On the Outside Looking In

It can sometimes be hard to tell the difference between a child who appears to be misbehaving due to a disability and a child who is actually misbehaving. Both can throw tantrums, both can hit (or kick or even bite), and both can cause headaches and embarrassment for the child’s parents. However, there is a fine line between autistic tantrum and temper tantrum. I like to say that the difference is subject matter: a neurotypical tantrum can be caused by many reasons–tiredness, frustration, discomfort, hunger, anger, etc. But it can also be for no apparent reason whatsoever. With an autistic tantrum, though, there is always a trigger.

That trigger is almost always discomfort. In the neurotypical world, if a child is in so much discomfort that he is making a tantrum, the cause must be pretty obvious: perhaps he has a terrible diaper rash, or maybe his arm is caught in a drawer. Discomfort in the autistic world is very different. There are an infinite number of scenarios which could cause discomfort to an autistic child, and many of them are not inherently obvious to neurotypical onlookers. Discomfort can be overstimulation–lights are too bright, places are too crowded or loud, etc. Discomfort can also be an itchy tag (in autistic world, all tags are itchy) or an unfamiliar fabric in new clothing. Change in routine is another cause of discomfort. On the first trip to a new supermarket, a tantrum can be expected.

My point is that there are far more causes for tantrums in autistic children than neurotypical children. But to the untrained eye, all tantrums are made equal. When I was a child I did not have many tantrums, but when I did they were completely over-the-top. The two most notable tantrums occurred at family weddings, where I was the flower girl. I cannot think of anything that was more uncomfortable to me than being a flower girl. So many environmental triggers were present that I became overwhelmed just by the number of discomforts that I was experiencing. Between the itchy dress, the crowded party, the loud music, the new setting, the omnipresent cameras (a phobia of mine since I was in my mother’s belly), and the people touching me, I was distraught.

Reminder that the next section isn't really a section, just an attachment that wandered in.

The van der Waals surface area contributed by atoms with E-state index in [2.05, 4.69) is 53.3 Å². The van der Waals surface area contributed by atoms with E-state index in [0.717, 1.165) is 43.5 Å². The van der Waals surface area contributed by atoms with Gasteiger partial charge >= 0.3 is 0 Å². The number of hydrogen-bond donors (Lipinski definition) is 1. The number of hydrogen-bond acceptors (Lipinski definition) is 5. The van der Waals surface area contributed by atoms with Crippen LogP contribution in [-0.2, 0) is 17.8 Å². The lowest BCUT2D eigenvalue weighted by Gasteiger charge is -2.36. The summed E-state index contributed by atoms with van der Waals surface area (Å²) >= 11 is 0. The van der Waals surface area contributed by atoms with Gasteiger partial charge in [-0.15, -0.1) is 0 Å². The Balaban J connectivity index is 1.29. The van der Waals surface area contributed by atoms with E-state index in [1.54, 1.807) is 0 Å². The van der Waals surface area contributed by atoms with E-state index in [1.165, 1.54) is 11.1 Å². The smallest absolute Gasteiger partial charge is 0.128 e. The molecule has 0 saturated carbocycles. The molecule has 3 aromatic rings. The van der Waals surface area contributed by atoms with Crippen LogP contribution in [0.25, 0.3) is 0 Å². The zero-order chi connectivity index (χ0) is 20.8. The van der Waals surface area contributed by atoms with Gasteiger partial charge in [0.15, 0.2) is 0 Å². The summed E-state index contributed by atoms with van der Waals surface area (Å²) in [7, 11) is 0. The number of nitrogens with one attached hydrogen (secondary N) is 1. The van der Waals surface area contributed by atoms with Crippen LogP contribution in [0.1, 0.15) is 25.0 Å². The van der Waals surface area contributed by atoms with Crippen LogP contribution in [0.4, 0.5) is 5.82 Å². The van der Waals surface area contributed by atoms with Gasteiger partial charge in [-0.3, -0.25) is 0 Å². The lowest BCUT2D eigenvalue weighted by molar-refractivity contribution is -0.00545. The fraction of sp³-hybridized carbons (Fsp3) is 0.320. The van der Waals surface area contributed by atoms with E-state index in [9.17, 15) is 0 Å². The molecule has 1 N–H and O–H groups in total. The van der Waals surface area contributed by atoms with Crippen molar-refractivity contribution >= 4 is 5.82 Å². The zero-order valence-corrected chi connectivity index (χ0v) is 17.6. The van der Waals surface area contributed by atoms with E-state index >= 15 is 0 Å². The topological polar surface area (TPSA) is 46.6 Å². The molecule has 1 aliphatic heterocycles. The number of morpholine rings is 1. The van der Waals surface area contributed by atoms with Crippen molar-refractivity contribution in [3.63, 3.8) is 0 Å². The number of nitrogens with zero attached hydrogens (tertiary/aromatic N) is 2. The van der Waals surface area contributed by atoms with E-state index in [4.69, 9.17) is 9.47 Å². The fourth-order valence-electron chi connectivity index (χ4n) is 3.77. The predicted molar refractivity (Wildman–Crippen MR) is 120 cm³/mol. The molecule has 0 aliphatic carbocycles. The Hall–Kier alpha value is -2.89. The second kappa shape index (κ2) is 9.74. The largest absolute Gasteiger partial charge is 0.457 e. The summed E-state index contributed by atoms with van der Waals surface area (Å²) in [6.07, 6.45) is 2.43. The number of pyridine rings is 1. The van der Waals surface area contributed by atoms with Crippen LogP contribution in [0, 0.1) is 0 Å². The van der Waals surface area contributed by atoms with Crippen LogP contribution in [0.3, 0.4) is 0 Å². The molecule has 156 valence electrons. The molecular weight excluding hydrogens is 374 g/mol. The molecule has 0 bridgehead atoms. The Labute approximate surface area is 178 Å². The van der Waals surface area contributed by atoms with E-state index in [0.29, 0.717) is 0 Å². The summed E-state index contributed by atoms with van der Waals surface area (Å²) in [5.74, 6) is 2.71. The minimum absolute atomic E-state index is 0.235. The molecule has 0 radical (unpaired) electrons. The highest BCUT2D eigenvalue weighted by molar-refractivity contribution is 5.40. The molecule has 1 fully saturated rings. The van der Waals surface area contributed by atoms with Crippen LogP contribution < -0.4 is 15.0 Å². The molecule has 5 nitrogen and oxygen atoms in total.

To this day people tell me how much of a brat I was at those weddings, and my father has even said that I almost ruined the weddings. I do not wish anything more than that I was diagnosed at an earlier age. Already at age five I was completely misunderstood by dozens of relatives. I was mistaken for a bratty little tyrant when in reality I was overwhelmed. Honestly, I’m not sure how anybody can stand parties such as wedding parties. I’m still overwhelmed at parties and dances such as those. However, I have learned to control myself in such situations. If the noise or crowd becomes too much I will retreat to the bathroom (if it’s nice) or sit outside the venue (if the bathroom is not nice).

I am almost frustrated by the fact that the solution to my problem is so simple. If I had been diagnosed at an early age perhaps my parents would have better understood the situation. Not all tantrums were created equally.


One response to “On the Outside Looking In

  1. I love it when people give you the ‘look’. It reeks of judgment and narrow mindedness. Yet all I have is pity for these people. The public will judge your parenting style, thinking that you do not know how to raise a kid normally. They do not understand that you are not dealing with typical. And this opinion carries over into family courts when dealing with child custody issues. Judges form opinions and stamp it into law! Feeding your child a special diet will very likely get you to lose your child in court!

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